Motherboard Shipments Fall Off A Cliff Paving The Way For Potential Deals

Top section of four angled ASUS motherboards on a black background.
The PC market is getting battered right now, though for consumers that's not necessarily a bad thing. For suppliers, however, these are trying (albeit temporary) times. Last week we reported on the processor market suffering the largest quarterly and annual declines in at least three full decades, and now it's come to light that the slippages have spilled over into the motherboard sector well.

That makes sense for obvious reasons (CPUs and motherboards go together like, well, CPUs and motherboards). Just how bad is it, though? Sources within the upstream supply chain say the combined annual shipments of motherboards from ASUS, Gigabyte, MSI, and ASRock have fallen in the neighborhood of 10 million units in 2022.

This is despite major new CPU and accompanying chipset launches by both AMD and Intel. Timing is key, though, with AMD's Ryzen 7000 series CPUs (Zen 4) and X670 chipset arriving towards the end of 2022 (late September), while Intel's 13th Gen processors (Raptor Lake) and z790 chipset released around the same time.

As for Intel's 12th Gen CPUs (Alder Lake) and Z690 chipset, those launched towards the end of 2021. Being a major new architecture versus 11th Gen (more so than the jump from 12th Gen to 13th Gen), one would expect an uptick in motherboard sales in 2022. But here's the thing—it took a minute for DDR5 pricing to settle down, which is the preferred memory type (for performance and future-proofing) even though there are some Z690 boards that support DDR4.

Closeup of the CPU socket on the MSI MPG Z790 Carbon Wi-Fi motherboard.
CPU socket on MSI's MPG Z790 Carbon Wi-Fi motherboard for Raptor Lake

Likewise, those that did end up buying or building an Alder Lake PC could use their same motherboard with Raptor Lake, whereas that was not an option when going from 11th Gen to 12th Gen.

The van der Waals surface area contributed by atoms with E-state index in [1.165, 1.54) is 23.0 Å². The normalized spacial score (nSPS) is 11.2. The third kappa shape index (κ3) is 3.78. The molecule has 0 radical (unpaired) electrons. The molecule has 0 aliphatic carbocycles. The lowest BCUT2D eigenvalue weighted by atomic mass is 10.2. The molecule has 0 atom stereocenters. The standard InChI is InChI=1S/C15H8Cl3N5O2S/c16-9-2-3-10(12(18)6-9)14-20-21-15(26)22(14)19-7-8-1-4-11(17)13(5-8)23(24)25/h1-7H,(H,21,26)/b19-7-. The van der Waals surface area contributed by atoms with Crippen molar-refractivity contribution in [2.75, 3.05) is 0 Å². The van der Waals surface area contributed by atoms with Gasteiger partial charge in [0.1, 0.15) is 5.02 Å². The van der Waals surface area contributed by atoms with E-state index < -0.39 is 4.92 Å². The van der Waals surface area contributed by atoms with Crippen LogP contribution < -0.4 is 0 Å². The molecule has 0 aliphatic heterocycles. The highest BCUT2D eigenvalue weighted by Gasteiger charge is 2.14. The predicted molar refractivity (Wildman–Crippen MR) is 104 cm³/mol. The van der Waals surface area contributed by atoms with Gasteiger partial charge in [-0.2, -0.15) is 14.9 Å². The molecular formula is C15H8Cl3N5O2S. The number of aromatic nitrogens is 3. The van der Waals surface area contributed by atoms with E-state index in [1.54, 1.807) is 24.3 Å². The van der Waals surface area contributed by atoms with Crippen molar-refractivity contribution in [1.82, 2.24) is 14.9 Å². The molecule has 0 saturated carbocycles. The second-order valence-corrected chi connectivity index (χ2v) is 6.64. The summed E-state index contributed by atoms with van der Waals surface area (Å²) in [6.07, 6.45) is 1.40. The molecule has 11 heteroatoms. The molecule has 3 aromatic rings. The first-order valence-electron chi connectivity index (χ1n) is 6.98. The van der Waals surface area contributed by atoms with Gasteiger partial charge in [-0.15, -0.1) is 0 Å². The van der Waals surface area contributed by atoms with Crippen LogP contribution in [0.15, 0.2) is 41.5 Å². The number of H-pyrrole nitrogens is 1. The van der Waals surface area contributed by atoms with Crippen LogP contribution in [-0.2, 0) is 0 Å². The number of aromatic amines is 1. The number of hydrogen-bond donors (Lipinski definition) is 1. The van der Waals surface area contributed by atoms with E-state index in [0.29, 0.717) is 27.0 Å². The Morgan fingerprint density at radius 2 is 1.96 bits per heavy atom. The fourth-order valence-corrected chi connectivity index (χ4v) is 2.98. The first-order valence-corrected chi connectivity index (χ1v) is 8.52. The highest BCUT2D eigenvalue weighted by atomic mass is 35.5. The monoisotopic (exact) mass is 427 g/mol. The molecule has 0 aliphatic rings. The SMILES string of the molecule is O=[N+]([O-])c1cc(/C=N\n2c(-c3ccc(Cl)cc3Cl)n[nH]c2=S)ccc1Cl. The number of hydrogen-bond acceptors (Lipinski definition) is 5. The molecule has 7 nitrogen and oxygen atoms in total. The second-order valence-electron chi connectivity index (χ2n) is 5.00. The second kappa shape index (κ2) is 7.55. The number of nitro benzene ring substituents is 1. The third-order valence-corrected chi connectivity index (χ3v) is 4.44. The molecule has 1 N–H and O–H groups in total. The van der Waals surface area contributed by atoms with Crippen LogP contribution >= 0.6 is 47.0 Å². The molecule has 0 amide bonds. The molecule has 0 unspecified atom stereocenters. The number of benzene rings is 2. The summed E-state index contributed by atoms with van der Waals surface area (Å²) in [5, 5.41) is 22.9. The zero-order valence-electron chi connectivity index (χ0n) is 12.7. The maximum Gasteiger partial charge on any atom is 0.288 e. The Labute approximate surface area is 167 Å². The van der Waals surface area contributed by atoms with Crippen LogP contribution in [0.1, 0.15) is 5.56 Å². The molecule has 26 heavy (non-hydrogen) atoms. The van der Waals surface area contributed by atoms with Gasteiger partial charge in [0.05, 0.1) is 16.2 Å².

Those factors aside, the motherboard shipment report from Digitimes states that the real reasons for the downturn in motherboard shipments boil down to economic challenges, the cryptocurrency crash, and softening work from home sales as employees return to the workplace. A perfect storm of events, if you will.

Here's a breakdown of motherboard shipments from the Big Four...
  • ASUS: 13.6 million units in 2022 versus 18+ million in 2021 (24.4 percent decline)
  • Gigabyte: 9.5 million units in 2022 versus 11 million in 2021 (13.6 percent decline)
  • MSI: 5.5 million units in 2022 versus 9.5 million in 2021 (42.1 percent decline)
  • ASRock: 2.7 million units in 2022 versus 6 million in 2021 (55 percent decline)
ASRock suffered the steepest drop in shipments when sorting by percentages, followed by MSI. Meanwhile, ASUS continues to be the biggest player, though it was Gigabyte that saw the smallest decline at 13.6 percent. Gigabyte also managed to narrow the gap with ASUS from 7 million units in 2021 to 4.1 million units in 2022.

It's conceivable that motherboard deals will show up as suppliers and retailers look to move more units. You can already find some if you look around. For example, this ASRock ROG Strix Z790-A Gaming motherboard is on sale for $344.99 at Amazon after coupon (save $35), while this MSI Pro X670-P WiFi model is marked down to $269.99 (save $30).